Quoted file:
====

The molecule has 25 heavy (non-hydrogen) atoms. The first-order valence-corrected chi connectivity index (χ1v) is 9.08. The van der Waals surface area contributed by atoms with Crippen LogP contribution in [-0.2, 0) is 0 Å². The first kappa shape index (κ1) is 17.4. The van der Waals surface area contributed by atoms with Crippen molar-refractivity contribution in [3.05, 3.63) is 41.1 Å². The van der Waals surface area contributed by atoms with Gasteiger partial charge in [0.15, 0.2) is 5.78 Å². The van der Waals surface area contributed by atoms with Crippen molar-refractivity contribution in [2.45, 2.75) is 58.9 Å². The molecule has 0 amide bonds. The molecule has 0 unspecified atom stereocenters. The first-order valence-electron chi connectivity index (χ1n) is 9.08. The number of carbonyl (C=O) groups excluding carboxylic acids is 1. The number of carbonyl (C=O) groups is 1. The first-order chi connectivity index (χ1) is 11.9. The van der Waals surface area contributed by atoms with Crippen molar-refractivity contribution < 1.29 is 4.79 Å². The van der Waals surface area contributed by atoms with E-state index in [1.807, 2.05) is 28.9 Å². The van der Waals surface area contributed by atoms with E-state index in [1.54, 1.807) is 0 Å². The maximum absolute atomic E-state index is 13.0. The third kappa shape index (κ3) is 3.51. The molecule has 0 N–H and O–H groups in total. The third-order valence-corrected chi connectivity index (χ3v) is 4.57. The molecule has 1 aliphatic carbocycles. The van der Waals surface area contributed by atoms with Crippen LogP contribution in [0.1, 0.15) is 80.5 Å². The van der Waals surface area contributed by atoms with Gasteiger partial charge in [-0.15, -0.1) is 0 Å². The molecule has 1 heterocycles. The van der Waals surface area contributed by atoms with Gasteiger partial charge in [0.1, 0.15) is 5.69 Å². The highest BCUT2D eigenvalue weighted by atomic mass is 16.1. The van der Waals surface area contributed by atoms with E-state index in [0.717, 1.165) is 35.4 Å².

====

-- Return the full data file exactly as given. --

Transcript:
The molecule has 25 heavy (non-hydrogen) atoms. The first-order valence-corrected chi connectivity index (χ1v) is 9.08. The van der Waals surface area contributed by atoms with Crippen LogP contribution in [-0.2, 0) is 0 Å². The first kappa shape index (κ1) is 17.4. The van der Waals surface area contributed by atoms with Crippen molar-refractivity contribution in [3.05, 3.63) is 41.1 Å². The van der Waals surface area contributed by atoms with Gasteiger partial charge in [0.15, 0.2) is 5.78 Å². The van der Waals surface area contributed by atoms with Crippen molar-refractivity contribution in [2.45, 2.75) is 58.9 Å². The molecule has 0 amide bonds. The molecule has 0 unspecified atom stereocenters. The first-order valence-electron chi connectivity index (χ1n) is 9.08. The number of carbonyl (C=O) groups excluding carboxylic acids is 1. The number of carbonyl (C=O) groups is 1. The first-order chi connectivity index (χ1) is 11.9. The van der Waals surface area contributed by atoms with Crippen molar-refractivity contribution < 1.29 is 4.79 Å². The van der Waals surface area contributed by atoms with E-state index in [1.807, 2.05) is 28.9 Å². The van der Waals surface area contributed by atoms with E-state index in [1.54, 1.807) is 0 Å². The maximum absolute atomic E-state index is 13.0. The third kappa shape index (κ3) is 3.51. The molecule has 0 N–H and O–H groups in total. The third-order valence-corrected chi connectivity index (χ3v) is 4.57. The molecule has 1 aliphatic carbocycles. The van der Waals surface area contributed by atoms with Crippen LogP contribution in [0.1, 0.15) is 80.5 Å². The van der Waals surface area contributed by atoms with Gasteiger partial charge in [-0.15, -0.1) is 0 Å². The molecule has 1 heterocycles. The van der Waals surface area contributed by atoms with Gasteiger partial charge in [0.1, 0.15) is 5.69 Å². The highest BCUT2D eigenvalue weighted by atomic mass is 16.1. The van der Waals surface area contributed by atoms with E-state index in [0.717, 1.165) is 35.4 Å².